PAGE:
Travel marketing: 10 questions to ask yourself before writing your social media strategy.

October 24, 2011

Having trouble writing your social media plan?  Start by answering 10 simple questions:

  1. What audience do I want to communicate with?
  2. What is the compelling story of my brand that I want to share with them?
  3. What type of social content will I provide? (Conversational, Informational, Helpful, Promotional, Listening, Aggregate)
  4. Who will manage my social media marketing?
  5. How will the social workload be shared within my organization?
  6. Does my entire staff, including senior management, understand and use social media?
  7. Am I personally using or experimenting with any social channels?
  8. Have I developed a social media policy?
  9. How much effort am I planning on putting into my social media campaign? (Listen, Maintain, Engage)
  10. What goals or metrics am I considering to measure the effectiveness of my social media campaign?

Now that you’ve gotten the building blocks, use these  5 resources to help you write your social media strategy:

  1. How to write a social media proposal
  2. How to create a social media strategy
  3. How to write your social media plan in 8 steps
  4. How much should a social media strategy cost
  5. How to write a social media policy

Looking for more answers to your social media questions?  Check out our 10-part Social Media Safari Series:

  1. Does social media really work for marketing leisure brands?
  2. How much should I budget for social media?
  3. 10 social media campaigns that produced real results.
  4. 2 social media success stories utilizing limited budgets.
  5. What Coca Cola, Starbucks and Oreo can teach you about leisure marketing on Facebook.
  6. The Top 10 social media thought leaders.
  7. 11 ways businesses are using Twitter to promote their brands.
  8. If Twitter can save Conan, it can certainly revive your leisure brand.
  9. 15 valuable resources for social media novices.
  10. 20 ways to make sure your leisure marketing campaign goes viral.

Travel and leisure marketing: 20 tips for overcoming your fear of blogging.

August 19, 2011

Starting a blog doesn't have to be complicated or scary.

If you suffer from blogophobia, here are 20 tips to get your travel or leisure brand’s blog up and running quickly.

Blogs are the launching point for the social media strategies of many travel & leisure brands. But the idea of starting a blog scares off many marketing pros.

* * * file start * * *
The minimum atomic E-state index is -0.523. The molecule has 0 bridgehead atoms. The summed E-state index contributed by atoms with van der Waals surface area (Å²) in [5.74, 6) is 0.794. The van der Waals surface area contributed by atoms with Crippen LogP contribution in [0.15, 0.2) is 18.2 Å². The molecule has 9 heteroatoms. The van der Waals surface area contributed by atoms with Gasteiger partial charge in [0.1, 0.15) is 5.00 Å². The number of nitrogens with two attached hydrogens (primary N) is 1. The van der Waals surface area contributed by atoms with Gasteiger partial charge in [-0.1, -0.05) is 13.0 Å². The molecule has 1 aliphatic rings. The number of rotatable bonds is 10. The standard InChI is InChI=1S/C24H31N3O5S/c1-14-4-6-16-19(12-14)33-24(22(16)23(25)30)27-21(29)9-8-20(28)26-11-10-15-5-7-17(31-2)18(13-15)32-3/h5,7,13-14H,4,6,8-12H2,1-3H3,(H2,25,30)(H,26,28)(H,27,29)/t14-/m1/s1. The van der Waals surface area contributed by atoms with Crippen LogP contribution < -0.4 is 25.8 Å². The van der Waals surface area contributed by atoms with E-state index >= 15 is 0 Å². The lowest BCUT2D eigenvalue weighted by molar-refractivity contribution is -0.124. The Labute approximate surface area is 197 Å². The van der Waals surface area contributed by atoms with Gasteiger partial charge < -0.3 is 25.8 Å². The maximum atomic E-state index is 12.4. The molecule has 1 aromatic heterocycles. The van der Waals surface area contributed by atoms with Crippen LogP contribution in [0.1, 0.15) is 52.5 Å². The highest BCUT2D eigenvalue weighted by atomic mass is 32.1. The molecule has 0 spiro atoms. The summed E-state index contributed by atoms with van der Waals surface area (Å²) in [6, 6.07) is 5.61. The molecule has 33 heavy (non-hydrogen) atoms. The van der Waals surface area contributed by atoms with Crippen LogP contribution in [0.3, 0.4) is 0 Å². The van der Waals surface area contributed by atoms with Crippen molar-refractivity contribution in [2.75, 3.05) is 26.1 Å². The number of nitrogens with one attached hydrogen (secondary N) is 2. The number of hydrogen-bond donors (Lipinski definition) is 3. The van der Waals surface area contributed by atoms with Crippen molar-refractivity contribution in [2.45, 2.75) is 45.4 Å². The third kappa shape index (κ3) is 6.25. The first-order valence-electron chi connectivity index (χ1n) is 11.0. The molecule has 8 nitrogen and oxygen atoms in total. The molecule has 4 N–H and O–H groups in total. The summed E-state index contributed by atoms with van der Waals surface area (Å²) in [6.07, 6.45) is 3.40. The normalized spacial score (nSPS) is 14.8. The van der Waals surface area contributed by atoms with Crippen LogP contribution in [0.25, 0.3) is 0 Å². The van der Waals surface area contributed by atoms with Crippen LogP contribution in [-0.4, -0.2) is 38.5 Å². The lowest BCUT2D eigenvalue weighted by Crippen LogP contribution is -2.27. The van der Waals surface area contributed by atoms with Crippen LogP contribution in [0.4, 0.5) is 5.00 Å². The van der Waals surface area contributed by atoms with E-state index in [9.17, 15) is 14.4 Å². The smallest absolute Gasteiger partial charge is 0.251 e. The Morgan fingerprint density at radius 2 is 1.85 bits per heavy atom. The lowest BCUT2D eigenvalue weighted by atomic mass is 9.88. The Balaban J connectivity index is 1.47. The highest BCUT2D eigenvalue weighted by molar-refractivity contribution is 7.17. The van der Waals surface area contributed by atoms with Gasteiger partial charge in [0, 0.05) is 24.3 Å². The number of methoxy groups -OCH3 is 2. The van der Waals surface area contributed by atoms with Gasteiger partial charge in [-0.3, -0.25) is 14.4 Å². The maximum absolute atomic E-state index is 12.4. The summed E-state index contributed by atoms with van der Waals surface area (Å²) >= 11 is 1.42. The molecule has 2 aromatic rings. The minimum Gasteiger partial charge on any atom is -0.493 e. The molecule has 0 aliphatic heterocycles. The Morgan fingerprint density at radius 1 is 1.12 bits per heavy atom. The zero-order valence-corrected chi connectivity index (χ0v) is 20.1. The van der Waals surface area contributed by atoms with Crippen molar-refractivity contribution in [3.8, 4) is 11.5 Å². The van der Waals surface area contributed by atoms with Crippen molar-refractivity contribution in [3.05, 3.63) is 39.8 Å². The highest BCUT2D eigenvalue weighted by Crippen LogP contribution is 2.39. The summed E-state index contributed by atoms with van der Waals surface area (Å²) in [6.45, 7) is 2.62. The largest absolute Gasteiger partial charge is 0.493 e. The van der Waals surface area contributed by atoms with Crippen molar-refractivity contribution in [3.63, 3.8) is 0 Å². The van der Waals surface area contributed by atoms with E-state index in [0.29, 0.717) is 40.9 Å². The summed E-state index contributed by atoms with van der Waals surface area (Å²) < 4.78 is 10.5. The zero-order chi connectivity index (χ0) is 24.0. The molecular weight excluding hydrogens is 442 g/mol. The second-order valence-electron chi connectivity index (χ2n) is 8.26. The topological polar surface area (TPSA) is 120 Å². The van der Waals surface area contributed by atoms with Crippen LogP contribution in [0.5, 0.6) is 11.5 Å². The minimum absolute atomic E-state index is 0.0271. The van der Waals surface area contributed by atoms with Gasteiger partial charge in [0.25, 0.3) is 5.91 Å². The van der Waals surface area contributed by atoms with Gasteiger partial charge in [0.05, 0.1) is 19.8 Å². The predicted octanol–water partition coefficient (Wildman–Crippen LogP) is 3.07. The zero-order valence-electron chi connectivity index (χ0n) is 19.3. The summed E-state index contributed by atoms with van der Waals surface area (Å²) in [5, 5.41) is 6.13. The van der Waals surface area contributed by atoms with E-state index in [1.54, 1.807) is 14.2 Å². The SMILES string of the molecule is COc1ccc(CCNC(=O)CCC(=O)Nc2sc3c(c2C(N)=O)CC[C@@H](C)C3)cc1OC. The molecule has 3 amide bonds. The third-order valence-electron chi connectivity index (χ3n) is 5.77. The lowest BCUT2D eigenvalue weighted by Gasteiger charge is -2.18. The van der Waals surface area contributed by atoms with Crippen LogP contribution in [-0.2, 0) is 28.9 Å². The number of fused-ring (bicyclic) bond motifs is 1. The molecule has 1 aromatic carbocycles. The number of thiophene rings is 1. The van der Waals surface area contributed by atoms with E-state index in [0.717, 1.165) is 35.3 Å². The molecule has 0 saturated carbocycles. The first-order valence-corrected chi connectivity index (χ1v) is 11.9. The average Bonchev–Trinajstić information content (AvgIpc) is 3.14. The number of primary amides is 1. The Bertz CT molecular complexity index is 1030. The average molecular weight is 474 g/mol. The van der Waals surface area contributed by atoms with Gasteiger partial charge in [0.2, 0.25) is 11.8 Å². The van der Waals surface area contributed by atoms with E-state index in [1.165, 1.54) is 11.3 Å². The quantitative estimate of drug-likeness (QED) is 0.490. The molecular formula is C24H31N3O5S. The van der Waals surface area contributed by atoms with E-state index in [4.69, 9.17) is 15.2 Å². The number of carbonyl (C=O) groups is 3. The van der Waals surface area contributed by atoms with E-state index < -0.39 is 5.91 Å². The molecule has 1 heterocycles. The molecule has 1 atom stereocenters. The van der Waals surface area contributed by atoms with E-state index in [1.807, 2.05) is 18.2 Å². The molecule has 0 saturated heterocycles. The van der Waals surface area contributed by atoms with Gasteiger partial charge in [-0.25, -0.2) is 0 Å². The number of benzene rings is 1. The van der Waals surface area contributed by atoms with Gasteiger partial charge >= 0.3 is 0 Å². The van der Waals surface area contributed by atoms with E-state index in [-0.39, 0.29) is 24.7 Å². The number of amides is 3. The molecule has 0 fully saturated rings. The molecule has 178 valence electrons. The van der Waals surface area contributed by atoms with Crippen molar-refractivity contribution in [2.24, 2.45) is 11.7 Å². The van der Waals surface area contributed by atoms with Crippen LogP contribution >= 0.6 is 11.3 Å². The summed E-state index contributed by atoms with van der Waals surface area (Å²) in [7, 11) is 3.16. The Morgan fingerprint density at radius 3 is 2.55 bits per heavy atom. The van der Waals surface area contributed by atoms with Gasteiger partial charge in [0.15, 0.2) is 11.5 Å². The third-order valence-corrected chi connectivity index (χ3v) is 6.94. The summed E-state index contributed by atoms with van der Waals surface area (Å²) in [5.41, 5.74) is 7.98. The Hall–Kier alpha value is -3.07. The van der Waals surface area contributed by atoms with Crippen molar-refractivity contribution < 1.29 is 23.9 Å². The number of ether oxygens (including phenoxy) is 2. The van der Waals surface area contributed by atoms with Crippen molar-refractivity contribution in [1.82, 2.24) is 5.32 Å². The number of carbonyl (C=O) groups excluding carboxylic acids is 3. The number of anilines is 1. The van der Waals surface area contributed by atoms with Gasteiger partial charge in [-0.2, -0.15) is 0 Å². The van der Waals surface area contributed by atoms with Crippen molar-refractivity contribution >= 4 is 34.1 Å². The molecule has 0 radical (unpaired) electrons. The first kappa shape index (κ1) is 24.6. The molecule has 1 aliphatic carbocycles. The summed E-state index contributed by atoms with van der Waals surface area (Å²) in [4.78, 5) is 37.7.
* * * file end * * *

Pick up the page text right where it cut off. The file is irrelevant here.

Michael Gass, one of the leading experts on business blogging, gave me these 20 tips when I started the 5 to 9 Branding blog.

  1. Have a clear objective: Are you trying to attract new customers to your e-commerce site? Build a following for a new product? Build a database of customer email addresses? Spell it out.
  2. Identify your target audience:The better you can define and narrow your audience, the more successful your blog will be. My target is U.S. travel and leisure marketing pros.
  3. Compose a descriptor statement: A subtitle that states emphatically what your blog is about (i.e. Your expert guide to finding local deals on designer fashions). The more specific the better.
  4. Create a unique title for your blog:It’s helpful if you can tie in the title with a URL that you own. says make it: Readable, Pronounceable, Memorable, Unique and Concise.
  5. Buy the URL associated with your blog title: Instead of having a, or URL. That way if you move your site, you get to keep your audience.
  6. Identify the key words that you want to dominate in Google Search: Consistently include your key words in your post titles, and in the copy of your post.
  7. Develop 10 categories that you will write to: These will help guide your writing and will facilitate navigation of your blog’s content for your readers.
  8. Start with a simple blogging platform that you can easily switch from in the future. Michael Gass suggests, which I use.
  9. Keep your IT  and creative departments out of the picture in the beginning: That way you’ll keep the process simple and focus on writing your blog’s content.
  10. Set a goal for writing 50 posts within 30 days: This will help you to develop your research, resourcing, writing and publishing skills. The discipline of writing the first 50 will help you later.